Electrical Engineering PhD Students Win Qualcomm Innovation Fellowship

Melanie A. Farmer
April 18, 2015

Electrical engineering PhD students Jelena Marasevic and Jin Zhou have won a 2015 Qualcomm Innovation Fellowship (QInF) for their research proposal to increase wireless throughput in WiFi and cellular networks. Their collaborative work could enable higher upload and download speeds and a more flexible use of wireless technology. The $100,000 fellowship will help fund the team’s ongoing research in this area and provide them with mentorship from Qualcomm engineers over the next year.

Highly competitive, Qualcomm awarded only eight winning teams from a pool of 146 proposals submitted by 18 schools. This marks the fourth straight year a team from Columbia Engineering has won the award.

“This fellowship is very important to us, not only as a financial support, but much more as a recognition of our collaborative research and our innovative ideas,” says Marasevic. “We started collaborating over a year ago, and we have already made first steps towards making our research proposal a reality.”

Both students, advised by Associate Professors Harish Krishnaswamy and Gil Zussman, have recently had research results accepted to premier integrated circuits and networking conferences and journals (see below). Their winning proposal for Qualcomm titled, “Realizing the Full-duplex Potential of OFDM-based Networks: from Circuits to MAC Layer,” combines the varied research work by Marasevic and Zhou in full-duplex communication, simultaneous transmission and reception in wireless radios at the same frequency.

Full-duplex wireless communication based on nanoscale CMOS technology and innovative algorithm design —Image courtesy of Jelena Marasevic and Jin Zhou

Their research aims to make full-duplex communication a reality in both WiFi and small-cell-based LTE cellular networks, a coup in wireless applications.

To address this challenge and to leverage the benefit of full-duplex operation, approaches that are completely different from those used in conventional wireless systems are required. Such non-traditional approaches are required for both CMOS radio design and Medium Access Control (MAC) design. Zhou’s research focuses on innovative CMOS radio design that is able to cancel the self-interference. Self-interference cancellation (up to one billion times suppression) has been a fundamental challenge, especially when performed in a tiny nanoscale CMOS radio. Marasevic’s research focuses on designing optimization techniques and algorithms that would support full-duplex communication and take maximum advantage of it.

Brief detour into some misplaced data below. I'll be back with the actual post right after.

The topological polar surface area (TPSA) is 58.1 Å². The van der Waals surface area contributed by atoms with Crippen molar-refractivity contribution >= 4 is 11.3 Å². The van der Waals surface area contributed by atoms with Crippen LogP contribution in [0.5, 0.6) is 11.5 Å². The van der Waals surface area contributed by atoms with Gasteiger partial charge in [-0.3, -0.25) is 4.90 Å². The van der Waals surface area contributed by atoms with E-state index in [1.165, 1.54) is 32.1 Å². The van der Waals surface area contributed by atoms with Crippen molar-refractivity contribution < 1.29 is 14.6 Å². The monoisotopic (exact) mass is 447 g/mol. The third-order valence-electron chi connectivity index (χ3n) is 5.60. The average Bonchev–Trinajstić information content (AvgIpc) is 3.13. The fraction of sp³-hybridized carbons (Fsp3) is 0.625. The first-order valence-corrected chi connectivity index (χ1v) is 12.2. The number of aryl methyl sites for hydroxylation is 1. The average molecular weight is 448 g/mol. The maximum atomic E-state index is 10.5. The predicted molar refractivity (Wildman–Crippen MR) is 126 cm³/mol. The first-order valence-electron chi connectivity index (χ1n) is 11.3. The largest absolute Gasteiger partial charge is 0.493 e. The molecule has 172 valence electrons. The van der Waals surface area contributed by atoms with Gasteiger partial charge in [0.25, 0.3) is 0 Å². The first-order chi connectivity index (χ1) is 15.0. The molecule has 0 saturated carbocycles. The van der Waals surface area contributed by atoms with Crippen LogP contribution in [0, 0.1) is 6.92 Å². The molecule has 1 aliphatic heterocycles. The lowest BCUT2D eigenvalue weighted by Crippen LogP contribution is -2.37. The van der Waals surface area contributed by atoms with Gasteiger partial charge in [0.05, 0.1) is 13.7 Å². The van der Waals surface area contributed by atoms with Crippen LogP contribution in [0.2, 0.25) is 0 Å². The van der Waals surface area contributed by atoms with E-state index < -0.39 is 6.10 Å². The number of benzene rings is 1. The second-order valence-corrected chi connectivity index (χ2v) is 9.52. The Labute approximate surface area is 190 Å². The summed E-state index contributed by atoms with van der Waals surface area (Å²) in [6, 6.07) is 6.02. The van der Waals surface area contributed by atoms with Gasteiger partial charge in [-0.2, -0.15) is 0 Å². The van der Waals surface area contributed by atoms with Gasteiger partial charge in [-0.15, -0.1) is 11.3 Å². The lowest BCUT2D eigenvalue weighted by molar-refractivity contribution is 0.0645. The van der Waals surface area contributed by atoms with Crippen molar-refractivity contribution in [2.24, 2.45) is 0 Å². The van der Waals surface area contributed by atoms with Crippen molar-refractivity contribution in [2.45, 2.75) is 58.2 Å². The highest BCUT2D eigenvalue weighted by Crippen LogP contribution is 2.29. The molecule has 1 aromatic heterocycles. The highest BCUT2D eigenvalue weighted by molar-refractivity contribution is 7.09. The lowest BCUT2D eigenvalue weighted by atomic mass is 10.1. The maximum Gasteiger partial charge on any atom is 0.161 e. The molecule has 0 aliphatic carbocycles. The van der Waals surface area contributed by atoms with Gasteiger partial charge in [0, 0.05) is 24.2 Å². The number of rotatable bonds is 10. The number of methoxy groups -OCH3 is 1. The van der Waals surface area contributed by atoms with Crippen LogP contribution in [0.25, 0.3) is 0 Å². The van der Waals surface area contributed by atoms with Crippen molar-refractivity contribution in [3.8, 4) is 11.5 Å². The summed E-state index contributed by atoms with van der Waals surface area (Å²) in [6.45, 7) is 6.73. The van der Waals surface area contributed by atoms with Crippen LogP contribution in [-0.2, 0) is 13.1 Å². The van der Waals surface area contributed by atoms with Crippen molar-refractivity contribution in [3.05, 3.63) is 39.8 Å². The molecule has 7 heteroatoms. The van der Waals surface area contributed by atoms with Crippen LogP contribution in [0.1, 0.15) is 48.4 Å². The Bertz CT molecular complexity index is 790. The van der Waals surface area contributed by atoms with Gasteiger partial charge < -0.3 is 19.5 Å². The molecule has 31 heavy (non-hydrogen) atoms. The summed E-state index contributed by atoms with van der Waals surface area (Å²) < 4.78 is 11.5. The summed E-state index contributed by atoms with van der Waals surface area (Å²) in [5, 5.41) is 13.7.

“The collaboration between the radio and MAC designs is crucial for achieving the optimum overall full-duplex system performance,” says Zhou. “There are many open questions in front of us, and knowing that Qualcomm, one of the world’s largest wireless telecommunications companies, is ready to support and invest in our research is a great push forward and motivation for us to produce more exciting results and make full-duplex a reality.”

Their faculty advisers share their enthusiasm and find the Qualcomm support a big win.

“We are proud of Jelena and Jin for their outstanding achievement as they managed to prepare a truly innovative and interdisciplinary proposal for this competition,” says Zussman. “Despite having very different areas of expertise, they already managed to identify the interactions between the two areas, to develop corresponding models, and to obtain important research results.”

Added Krishnaswamy, “Full duplex is a very exciting and rapidly evolving space, and this fellowship will provide further impetus to our collaborative research project.”

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